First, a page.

Pettitte dominated in his first ten starts after the All-Star break (8-1, 2.79), but has been hit or miss since, posting a 5.86 ERA in six starts. Pettitte faced the Indians once this year, holding them to two runs in 7 2/3 innings at the Jake during that great stretch of ten starts. Coming off a season of disastrous relief work, Fausto Carmona gave up six runs in 4 1/3 innings in his first start of 2007. He then held the Yankees to two runs in six frames in his next start and never looked back, which is good, because if he did he would have seen the Yankees win that game on Alex Rodriguez's three-run walk-off homer off Joe Borowski. Carmona was the one giving up the homer to Rodriguez and taking the loss when the Bombers came to the Jake in August, as Phil Hughes outpitched Carmona's seven-inning, four-run effort. That's was a mere speedbump, however, as Carmona went 5-0 with a 1.78 ERA in September. Carmona's success is largely due to a tremendous 3.28 groundball-to-flyball ratio, which ranked third among ERA qualifiers this season (behind Derek Lowe and Brandon Webb), and is more extreme than any Chien-Ming Wang has posted in his three major league seasons, and more than twice the rate of Pettitte's merely moderate groundball tendencies. Pettitte has the postseason experience and the reputation for being a postseason stopper (in 2003, his last postseason with the Yanks, Pettitte won Game Two in all three rounds of the playoffs, each time following a Game One Yankee loss), but on regular season performance, the advantage is the Indians' once again.
Roger Clemens vs. Jake Westbrook
Westbrook's ground ball rate took a tumble in 2007, though it was still better than 2:1. Westbrook himself stumbled badly early, missed nearly all of May and June to injury, then returned to post a 3.54 ERA the rest of the way, only twice failing to complete six innings in 19 starts, and only twice allowing more than four earned runs in a single game. Clemens's strikeout rate took a tumble in 2007, and the 45-year-old Rocket has only made one start since September 3 due first to elbow pain caused by compensating for blisters on his feet, then due to a tweaky hamstring and the Yankees preference to let the old feller heal up completely rather than risk aggravating the injury in a meaningless game. Overall, Clemens has been decidedly unspectacular. After throwing a pair of eight-inning, one-run gems in early July, Clemens has gone 4-3 with a 4.55 ERA over 11 starts with a pedestrian 5.92 K rate, 1.86 K/BB ratio, and 1.45 WHIP. He did, however, raise his game to post this line in two starts against Boston down the stretch: 12 IP, 4 H, 2 R (1 ER), 1 HR, 8 BB, 6 K. Okay, it was good until the walks and strikeouts at least. The point being that the old fart may still be able to gut out a clutch performance. That's about the extent of it though. Clemens hasn't faced the Indians this year. Former Yankee Westbrook was roughed up by the Yanks in April when he was terrible, and allowed four runs in seven innings in a loss in August, when he was better. Still, the edge again goes to the Indians.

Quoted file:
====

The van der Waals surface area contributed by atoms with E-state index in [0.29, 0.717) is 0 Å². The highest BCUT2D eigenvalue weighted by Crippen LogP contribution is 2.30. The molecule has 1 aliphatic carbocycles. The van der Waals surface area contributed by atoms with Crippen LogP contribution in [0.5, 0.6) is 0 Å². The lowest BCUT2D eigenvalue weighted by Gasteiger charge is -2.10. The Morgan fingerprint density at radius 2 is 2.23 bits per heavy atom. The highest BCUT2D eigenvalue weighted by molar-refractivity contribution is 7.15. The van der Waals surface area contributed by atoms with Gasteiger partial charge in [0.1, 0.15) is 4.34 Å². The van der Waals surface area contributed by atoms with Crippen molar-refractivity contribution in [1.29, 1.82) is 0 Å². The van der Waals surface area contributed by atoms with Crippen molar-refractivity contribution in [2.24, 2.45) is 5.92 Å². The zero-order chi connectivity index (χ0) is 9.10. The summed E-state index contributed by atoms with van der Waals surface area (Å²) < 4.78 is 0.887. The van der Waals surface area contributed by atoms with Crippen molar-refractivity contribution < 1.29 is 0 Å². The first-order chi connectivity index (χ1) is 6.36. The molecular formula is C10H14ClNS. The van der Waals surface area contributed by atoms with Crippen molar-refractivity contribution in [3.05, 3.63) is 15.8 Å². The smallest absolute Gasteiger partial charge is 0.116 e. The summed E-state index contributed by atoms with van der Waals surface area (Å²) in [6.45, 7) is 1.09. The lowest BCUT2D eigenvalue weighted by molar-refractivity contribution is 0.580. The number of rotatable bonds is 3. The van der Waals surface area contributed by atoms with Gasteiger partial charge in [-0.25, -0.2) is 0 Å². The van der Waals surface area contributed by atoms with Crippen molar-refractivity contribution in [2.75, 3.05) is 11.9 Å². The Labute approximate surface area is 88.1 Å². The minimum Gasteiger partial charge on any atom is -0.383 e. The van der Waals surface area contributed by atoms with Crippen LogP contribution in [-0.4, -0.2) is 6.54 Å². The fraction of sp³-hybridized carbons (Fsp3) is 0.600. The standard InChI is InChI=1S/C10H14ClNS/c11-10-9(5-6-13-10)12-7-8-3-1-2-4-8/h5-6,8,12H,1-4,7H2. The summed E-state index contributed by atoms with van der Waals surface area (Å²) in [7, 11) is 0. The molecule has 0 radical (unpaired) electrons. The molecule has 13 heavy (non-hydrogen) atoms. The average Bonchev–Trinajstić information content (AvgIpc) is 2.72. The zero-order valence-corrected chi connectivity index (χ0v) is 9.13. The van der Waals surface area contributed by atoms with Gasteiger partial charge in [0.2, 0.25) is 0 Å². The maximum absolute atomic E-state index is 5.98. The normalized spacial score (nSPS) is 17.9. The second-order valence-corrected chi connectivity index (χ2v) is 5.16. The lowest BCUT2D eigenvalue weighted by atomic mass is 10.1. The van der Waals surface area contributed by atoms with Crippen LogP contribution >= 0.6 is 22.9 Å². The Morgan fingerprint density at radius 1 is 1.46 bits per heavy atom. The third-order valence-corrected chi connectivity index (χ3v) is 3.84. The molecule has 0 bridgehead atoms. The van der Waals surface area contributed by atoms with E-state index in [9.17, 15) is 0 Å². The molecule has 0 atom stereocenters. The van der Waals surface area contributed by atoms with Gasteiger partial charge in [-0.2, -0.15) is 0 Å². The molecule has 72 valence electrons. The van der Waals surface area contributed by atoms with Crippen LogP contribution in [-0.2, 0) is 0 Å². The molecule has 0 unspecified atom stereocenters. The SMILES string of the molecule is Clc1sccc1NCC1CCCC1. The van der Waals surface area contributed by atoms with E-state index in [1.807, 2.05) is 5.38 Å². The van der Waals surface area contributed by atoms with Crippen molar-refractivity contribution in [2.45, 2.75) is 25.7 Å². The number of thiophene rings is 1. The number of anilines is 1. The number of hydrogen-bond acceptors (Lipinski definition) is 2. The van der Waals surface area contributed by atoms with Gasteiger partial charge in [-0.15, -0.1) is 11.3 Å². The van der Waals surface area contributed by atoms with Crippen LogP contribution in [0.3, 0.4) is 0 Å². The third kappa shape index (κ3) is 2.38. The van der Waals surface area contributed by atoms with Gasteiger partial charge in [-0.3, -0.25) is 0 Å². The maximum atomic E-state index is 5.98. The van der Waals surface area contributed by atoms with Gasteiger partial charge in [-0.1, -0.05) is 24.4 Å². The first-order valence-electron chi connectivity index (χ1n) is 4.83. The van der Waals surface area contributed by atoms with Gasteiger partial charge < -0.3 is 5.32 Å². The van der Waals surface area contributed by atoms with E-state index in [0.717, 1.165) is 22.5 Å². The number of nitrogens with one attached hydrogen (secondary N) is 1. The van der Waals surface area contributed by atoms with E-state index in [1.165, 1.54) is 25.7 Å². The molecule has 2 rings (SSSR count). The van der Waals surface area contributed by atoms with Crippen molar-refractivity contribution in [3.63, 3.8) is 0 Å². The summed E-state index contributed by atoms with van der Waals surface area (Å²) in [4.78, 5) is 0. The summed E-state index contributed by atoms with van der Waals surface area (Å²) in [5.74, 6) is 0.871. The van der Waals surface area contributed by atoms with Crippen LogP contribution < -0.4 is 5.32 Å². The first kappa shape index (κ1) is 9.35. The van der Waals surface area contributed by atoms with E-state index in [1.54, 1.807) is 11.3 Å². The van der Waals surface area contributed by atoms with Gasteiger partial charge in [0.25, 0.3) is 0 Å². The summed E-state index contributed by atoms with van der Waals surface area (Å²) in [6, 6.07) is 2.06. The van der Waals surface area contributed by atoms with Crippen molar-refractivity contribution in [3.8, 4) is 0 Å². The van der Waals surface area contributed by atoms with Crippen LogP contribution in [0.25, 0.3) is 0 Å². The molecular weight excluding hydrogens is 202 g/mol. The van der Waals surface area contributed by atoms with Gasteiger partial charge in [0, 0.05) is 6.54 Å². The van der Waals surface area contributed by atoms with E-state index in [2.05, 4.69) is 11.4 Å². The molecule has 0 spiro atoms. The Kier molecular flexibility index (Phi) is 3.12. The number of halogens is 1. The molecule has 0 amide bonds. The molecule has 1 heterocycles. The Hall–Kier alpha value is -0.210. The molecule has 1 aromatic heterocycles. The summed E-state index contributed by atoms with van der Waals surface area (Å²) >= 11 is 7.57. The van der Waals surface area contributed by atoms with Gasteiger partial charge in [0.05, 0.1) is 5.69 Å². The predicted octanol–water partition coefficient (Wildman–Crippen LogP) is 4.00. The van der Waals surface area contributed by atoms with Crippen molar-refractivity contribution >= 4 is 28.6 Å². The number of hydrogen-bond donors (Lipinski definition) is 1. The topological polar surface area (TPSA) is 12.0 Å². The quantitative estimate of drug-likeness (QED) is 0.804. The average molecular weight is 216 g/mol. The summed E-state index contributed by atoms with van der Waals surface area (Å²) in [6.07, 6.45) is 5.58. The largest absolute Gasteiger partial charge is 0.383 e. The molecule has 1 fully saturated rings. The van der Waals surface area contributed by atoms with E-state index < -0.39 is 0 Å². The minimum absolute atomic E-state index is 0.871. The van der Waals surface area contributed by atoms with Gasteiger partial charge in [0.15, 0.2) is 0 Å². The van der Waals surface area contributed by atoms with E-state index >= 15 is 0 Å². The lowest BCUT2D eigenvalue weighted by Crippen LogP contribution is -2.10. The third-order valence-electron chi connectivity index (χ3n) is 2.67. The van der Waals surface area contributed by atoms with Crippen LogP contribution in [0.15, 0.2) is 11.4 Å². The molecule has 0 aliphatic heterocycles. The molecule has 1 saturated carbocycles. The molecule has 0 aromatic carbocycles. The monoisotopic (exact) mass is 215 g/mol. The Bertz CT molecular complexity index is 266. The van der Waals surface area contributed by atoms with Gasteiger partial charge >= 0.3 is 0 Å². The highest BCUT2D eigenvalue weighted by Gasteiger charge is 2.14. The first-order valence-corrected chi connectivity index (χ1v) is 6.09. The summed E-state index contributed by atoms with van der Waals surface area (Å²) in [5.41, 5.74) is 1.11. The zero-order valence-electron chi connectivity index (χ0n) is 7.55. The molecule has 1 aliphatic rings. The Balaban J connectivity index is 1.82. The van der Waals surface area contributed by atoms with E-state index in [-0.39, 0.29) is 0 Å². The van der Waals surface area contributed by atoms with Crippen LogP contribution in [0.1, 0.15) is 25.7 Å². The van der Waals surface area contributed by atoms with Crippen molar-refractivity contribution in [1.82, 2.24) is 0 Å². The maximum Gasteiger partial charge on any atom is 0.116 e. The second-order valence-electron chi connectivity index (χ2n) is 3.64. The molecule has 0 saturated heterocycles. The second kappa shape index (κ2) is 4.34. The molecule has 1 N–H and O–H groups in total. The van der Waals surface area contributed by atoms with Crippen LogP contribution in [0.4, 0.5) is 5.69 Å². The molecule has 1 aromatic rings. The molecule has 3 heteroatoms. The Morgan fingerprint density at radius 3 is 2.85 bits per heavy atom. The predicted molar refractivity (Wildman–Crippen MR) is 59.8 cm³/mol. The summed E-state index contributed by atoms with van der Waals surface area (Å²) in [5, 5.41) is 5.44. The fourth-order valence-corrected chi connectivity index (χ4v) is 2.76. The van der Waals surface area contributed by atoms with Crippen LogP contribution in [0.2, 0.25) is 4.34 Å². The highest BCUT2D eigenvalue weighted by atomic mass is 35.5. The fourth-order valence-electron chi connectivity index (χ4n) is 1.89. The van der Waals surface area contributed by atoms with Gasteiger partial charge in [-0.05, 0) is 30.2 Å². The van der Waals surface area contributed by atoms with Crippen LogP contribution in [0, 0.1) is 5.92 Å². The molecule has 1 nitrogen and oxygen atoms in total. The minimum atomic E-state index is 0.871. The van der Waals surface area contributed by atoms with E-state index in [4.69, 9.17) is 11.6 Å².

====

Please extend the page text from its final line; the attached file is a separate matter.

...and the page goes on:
Mike Mussina vs. Paul Byrd
Neither of these guys are really fooling anybody. Mike Mussina posted a 4.97 ERA through his first 16 starts, then put up a 2.84 over his next four (including a gem in Cleveland), then pitched his way out of the rotation (quite an accomplishment for a man with his résumé) by posting a 17.69 over three stinkers. Pitched once in relief of Clemens (poorly). Returned to the rotation in Clemens' absence to post a 1.37 ERA in three starts, then finished things off with a dud against the Orioles. Those last dozen outings altogether add up to a 5.40 ERA and his season mark was 5.15. That's really what Mike Mussina is now. Paul Byrd's season wasn't quite as volatile, but it was similarly uninspiring. Byrd did hurl a pair of shutouts in the second half against the Twins and White Sox, but the first was followed up by a complete drubbing at the hands of the Yanks, who bounced him after two frames after scoring seven runs. Over his final five starts, Byrd went 1-3 with a 6.83 ERA. Byrd also tanked a start against the Bombers in Game Three of the 2005 ALDS when he was with the Angels, though Randy Johnson and Aaron Small tanked worse and the Yankees lost that crucial rubber game. At any rate, I'm giving the Yankees the edge here, but it's about as small as can be.
So what have we learned? The Yankees run roughshod over the Tribe on offense, but fall short on the mound. Can the Indians superior pitching stop the Yankees superior hitting? Things have gone that way for the Yanks in recent postseasons, but there's something that tells me that the Bombers just might squeak this one out.
**WXRL is a complex, but informative statistic. The acronym technically stands for Relievers Expected Wins Added, but is better remembered as Win eXpectancy adjusted for Replacement level and Lineup. The statistic tallies a reliever's effect upon his team's Win Expectancy (also known as Win Probability) then compares that to a replacement level pitcher while also adjusting for the strength of the actuall hitters faced.
For those unfamiliar with Win Probability, say a visiting team has a two run lead in the bottom of the ninth with the bases empty and one out. At that moment they have a 95.9 percent chance of winning that game. If the pitcher gives up a home run in that situation, reducing his lead to one-run, he drops his team's Win Expectancy to 90.8 percent, thus he's docked 5.1 points. If he strikes out the batter in that situation, to put his team one out from a win with a two-run lead, he improves his team's Win Expectancy to 99.6 percent, thus he's credited with 3.7 points. WXRL tallies all these pluses and minuses and adjusts them as stated above. It is a counting stat, not a rate stat.